Back in June, I warned that the ever-increasing number of clever methods for analyzing brain imaging data could be a double-edged sword:
Recently, psychologists Joseph Simmons, Leif Nelson and Uri Simonsohn made waves when they published a provocative article called False-Positive Psychology – Undisclosed Flexibility in Data Collection and Analysis Allows Presenting Anything as Significant.
It explained how there are so many possible ways to gather and analyze the results of a simple psychology experiment that, even if there’s nothing interesting really happening, it’ll be possible to find some “significant” positive results purely by chance…
The problem’s not just seen in psychology however, and I’m concerned that it’s especially dangerous in modern neuroimaging research.
In a comment on that post, The Neurocritic pointed out that Michigan PhD student Joshua Carp had put forward the same argument in a conference presentation, several months previously.
Now Carp’s published a paper on the topic: On the plurality of (methodological) worlds: estimating the analytic flexibility of fMRI experiments. It’s free to access, so check it out.
Whereas I just talked the talk by listing lots of possible ways in which you could analyze a given set of data, Carp walked the walk, and actually did loads of analyses. He took a single dataset, the results of a simple experiment and looked at it in almost 7000 different ways. Each set of results was then thresholded to correct for multiple comparisons in 5 ways, for a grand total of 35,000 outputs.
The variants he considered ranged from how much smoothing to apply, to how to correct for head motion, and many more.
What happened? In a nutshell, the different options made a difference – and the variability was the largest in parts of the brain that were most activated (the “blobs” that lit up). In other words, analytic flexibility makes the most difference in the most interesting places. See the picture at the top.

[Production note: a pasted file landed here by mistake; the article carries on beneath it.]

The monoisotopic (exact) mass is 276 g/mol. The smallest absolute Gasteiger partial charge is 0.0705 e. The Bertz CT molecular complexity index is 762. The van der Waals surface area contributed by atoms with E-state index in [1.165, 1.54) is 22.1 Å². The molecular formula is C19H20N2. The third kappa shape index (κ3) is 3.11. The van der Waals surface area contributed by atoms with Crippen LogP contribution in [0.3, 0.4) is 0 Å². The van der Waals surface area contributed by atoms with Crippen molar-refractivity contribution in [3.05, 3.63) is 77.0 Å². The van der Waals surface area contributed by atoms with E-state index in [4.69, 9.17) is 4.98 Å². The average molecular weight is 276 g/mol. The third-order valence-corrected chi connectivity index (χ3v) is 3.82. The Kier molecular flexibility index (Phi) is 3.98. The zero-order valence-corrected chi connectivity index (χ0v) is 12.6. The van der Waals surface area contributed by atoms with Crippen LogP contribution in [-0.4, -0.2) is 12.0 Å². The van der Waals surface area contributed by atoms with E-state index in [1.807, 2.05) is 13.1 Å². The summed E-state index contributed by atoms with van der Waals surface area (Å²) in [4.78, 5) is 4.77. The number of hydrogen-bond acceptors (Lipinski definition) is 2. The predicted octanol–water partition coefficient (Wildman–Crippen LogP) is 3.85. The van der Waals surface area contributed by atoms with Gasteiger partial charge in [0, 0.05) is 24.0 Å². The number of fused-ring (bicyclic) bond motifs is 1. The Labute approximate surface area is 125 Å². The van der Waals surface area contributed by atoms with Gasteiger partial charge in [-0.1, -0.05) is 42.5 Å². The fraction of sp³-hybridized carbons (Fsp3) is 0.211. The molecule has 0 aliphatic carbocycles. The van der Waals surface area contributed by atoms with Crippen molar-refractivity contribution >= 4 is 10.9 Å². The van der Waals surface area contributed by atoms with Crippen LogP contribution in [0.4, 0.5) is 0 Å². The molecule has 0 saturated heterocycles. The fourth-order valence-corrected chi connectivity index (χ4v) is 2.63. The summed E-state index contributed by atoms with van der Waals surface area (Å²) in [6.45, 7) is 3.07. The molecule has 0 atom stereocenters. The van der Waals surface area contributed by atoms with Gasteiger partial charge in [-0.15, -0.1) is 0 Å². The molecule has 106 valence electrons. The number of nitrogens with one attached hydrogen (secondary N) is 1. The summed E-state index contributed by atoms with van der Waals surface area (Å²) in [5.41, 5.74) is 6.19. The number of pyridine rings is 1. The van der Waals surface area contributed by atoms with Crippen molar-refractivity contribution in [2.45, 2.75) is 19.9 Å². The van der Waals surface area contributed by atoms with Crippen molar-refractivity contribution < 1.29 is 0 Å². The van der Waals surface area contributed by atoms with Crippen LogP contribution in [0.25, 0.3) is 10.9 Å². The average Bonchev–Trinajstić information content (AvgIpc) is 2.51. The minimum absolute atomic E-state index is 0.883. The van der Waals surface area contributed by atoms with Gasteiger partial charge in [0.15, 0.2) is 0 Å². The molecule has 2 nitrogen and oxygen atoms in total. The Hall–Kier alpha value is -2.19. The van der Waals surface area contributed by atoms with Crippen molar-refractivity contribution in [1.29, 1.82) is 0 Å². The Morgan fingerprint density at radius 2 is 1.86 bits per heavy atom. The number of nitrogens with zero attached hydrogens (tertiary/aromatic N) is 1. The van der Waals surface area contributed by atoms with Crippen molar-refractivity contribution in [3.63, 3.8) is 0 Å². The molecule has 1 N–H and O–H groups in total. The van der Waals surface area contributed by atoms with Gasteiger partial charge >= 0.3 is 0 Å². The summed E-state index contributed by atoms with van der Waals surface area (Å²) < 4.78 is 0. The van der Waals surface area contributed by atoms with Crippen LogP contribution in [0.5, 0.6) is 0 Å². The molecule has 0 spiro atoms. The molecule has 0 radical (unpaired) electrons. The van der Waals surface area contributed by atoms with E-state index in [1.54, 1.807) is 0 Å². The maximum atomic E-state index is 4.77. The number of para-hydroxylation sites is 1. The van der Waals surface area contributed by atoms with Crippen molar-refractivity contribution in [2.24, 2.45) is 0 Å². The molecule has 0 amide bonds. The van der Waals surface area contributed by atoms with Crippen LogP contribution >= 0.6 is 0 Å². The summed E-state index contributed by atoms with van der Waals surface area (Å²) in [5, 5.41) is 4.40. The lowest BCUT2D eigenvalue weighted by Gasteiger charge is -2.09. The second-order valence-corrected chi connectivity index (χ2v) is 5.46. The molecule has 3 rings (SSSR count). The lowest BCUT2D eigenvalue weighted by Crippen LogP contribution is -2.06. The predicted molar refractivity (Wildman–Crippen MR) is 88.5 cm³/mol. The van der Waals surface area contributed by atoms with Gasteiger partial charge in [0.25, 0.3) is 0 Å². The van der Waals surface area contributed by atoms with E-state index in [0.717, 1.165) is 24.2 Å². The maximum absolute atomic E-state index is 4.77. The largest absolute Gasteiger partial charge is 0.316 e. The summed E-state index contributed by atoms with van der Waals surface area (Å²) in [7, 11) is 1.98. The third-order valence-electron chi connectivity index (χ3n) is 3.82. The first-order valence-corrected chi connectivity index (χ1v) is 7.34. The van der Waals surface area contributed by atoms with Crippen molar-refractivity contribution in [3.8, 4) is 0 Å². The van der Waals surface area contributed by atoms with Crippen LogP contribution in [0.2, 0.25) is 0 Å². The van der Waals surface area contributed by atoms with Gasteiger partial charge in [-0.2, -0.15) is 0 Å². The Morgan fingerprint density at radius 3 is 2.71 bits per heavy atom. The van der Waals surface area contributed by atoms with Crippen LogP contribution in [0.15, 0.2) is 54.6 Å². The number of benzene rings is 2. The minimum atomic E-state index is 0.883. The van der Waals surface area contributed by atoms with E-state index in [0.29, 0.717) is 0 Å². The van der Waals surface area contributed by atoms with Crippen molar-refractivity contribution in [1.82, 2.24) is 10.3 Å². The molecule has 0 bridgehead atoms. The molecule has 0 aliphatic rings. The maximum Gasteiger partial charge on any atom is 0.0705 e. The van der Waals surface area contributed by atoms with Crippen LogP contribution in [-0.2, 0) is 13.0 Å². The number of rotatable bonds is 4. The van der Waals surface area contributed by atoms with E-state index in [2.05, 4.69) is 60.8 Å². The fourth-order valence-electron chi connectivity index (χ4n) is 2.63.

The location of the maximum peak activation also varied. This is not unexpected, and not, in itself, that worrying – the great majority of the peaks clustered in a few small areas. However, it underlines that different options really can make a difference.
Nearly every voxel in the brain showed significant activation under at least one analysis pipeline. In other words, a sufficiently persistent researcher determined to find significant activation in virtually any brain region is quite likely to succeed…
If investigators apply several analysis pipelines to an experiment, and only report the analyses that support their hypotheses, then the prevalence of false positive results in the literature may far exceed the nominal rate. However, analytic flexibility only translates into elevated false positive rates when combined with selective analysis reporting. If researchers reported the results of all analysis pipelines used in their studies, then it would not be problematic.
To the author’s knowledge, there is no evidence that fMRI researchers actually engage in selective analysis reporting. But researchers in other fields do appear to pursue this strategy.
In my experience, fMRI researchers are actually fairly conservative in terms of using different analyses, and certainly I doubt anyone has ever run thousands of them just to get the result they want and I’d estimate that most published findings are not the result of more than a handful of ‘attempts’ at most.
However it’s a serious concern that it could happen, and importantly it’s getting ever-easier to do this, with the continuing increase in computer power making running an analysis quicker and cheaper than ever. As to what to do about it, Carp makes several suggestions, and here’s one I made earlier…
Joshua Carp (2012). On the plurality of (methodological) worlds: estimating the analytic flexibility of fMRI experiments Front. Neurosci. DOI: 10.3389/fnins.2012.00149